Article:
• FROTNAL LOBE SYNDROMES executive function deficit; apathy; disinterest / emotional decreased reactivity; drive/awareness/ attention to relevant spontaneous stimuli movements; akinetic- Lateral abulic& mutism emotional lability, Medial disinhibition, distractibility, hyperkinesis Orbital
  • FRONTAL LOBE SYNDROMES The DLPFC is concerned with planning,strategy formation, and executive function. Abnorm in DLPFC apathy, personality changes, abulia, and lack of ability to plan or to sequence. patients have poor working memory The frontal operculum = expression of language. left frontal operculum lesion = Broca aphasia and defective verb retrieval, right opercular lesions = expressive aprosodia.Aprosodia is a neurological condition characterized by theinability of a person to properly convey or interpret emotional prosody.
  • Patients with orbitofrontal lesions shows disinhibition, emotional lability, and memory disorders. Personality changes from orbital damage include impulsiveness, a jocular attitude, sexual disinhibition, and complete lack of concern for others. Patients with superior mesial lesions typically develop akinetic mutism. Patients with inferior mesial (basal forebrain) lesions tend to manifest anterograde and retrograde amnesia and confabulation.
  • FRONTAL LOBE SYNDROME -CAUSES Mental retardation Traumatic brain injury Brain tumors Degenerative dementias including Alzheimer disease, Dementia with lewy bodies, Parkinsonian dementias, Frontotemporal dementias Cerebrovascular disease Multiple sclerosis Schizophrenia Major depression Acute alcohol intoxication and drug abuse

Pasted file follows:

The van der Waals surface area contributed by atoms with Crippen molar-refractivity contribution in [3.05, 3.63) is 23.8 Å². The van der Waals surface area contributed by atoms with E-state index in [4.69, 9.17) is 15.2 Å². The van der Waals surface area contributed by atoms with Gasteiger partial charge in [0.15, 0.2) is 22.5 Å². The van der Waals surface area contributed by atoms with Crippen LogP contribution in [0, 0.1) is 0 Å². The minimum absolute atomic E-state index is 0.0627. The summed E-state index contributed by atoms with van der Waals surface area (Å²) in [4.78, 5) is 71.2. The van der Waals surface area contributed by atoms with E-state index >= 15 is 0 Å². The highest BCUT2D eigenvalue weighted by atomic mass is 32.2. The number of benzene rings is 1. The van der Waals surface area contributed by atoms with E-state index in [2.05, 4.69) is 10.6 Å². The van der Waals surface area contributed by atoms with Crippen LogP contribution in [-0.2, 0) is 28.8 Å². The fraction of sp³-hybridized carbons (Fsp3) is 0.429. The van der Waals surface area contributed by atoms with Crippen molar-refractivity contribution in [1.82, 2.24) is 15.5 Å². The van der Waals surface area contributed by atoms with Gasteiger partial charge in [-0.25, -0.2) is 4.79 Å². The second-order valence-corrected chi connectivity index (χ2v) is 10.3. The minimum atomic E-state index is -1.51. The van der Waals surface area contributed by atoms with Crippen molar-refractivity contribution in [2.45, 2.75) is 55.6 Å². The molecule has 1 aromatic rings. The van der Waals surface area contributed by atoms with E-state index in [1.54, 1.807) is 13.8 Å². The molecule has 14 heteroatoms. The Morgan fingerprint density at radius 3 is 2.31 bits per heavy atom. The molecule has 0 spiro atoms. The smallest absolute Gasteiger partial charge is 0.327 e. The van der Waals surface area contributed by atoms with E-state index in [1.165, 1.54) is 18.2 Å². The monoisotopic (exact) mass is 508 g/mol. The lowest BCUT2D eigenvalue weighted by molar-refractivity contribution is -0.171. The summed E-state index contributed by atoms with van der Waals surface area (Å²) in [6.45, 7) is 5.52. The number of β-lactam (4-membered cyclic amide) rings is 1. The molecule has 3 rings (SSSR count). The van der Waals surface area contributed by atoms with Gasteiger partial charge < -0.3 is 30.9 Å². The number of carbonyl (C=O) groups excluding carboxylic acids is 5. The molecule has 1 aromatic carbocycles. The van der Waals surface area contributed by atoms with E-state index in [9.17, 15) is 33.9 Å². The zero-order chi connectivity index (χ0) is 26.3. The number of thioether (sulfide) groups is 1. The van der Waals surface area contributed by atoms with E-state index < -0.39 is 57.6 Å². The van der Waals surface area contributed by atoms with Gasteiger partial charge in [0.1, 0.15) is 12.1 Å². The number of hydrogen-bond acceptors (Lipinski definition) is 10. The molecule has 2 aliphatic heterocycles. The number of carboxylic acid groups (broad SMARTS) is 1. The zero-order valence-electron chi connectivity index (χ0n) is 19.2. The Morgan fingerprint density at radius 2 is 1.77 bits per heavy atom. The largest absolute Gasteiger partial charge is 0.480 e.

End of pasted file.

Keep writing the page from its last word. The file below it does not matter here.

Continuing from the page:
• CLINICAL PICTURE Profound change in personality. Lack of initiation and spontanity. Response are sluggish. Occasionally patient are hyperactive and restless. Mood is often euphoric and out of keeping with patients situation. Irritability and outbursts are common. Loss of finer senses. Judgements are impaired. Fail to plan and carry through ideas.
  • FRONTOTEMPORAL LOBE DEMENTIA FTLD is a neurodegenerative disease : frontal and temporal lobe Typical age of onset is between 50 and 60 yrs. In contrast to Alzhiemer Disease, in which memory loss is usually the first symptom, the initial symptoms of FTLD often involve changes in personality, behavior, affective symptoms, and language function. The core features of FTLD as defined by the Neary criteria (Neary et al., 1998) are early decline in social and personal conduct emotional blunting loss of insight.
  • FRONTAL LOBE EPILEPSY Frontal lobe epilepsy is characterized by recurrent seizures arising from the frontal lobes. In most centers frontal lobe epilepsy accounts for 20-30% of operative procedures involving intractable epilepsy. Patients with frontal lobe seizures may present with a clear epileptic syndrome or with unusual behavioral or motor manifestations that are not immediately recognizable as seizures - may be associated with facial grimacing, vocalization, or speech arrest. Seizures often bizarre and may be diagnosed incorrectly as psychogenic
  • EXPRESSIVE APHASIA Expressive aphasia, known as Brocas aphasia caused by damage or developmental issues in (area 44,45). For them, speech is difficult to initiate, non-fluent, labored, and halting. Similarly, writing is difficult as well. Intonation and stress patterns are deficient. Language is reduced to disjointed words and sentence construction is poor. Comprehension is generally preserved, meaning interpretation dependent on syntax and phrase structure is substantially impaired. Patients who recover go on to say that they knew what they wanted to say but could not express themselves.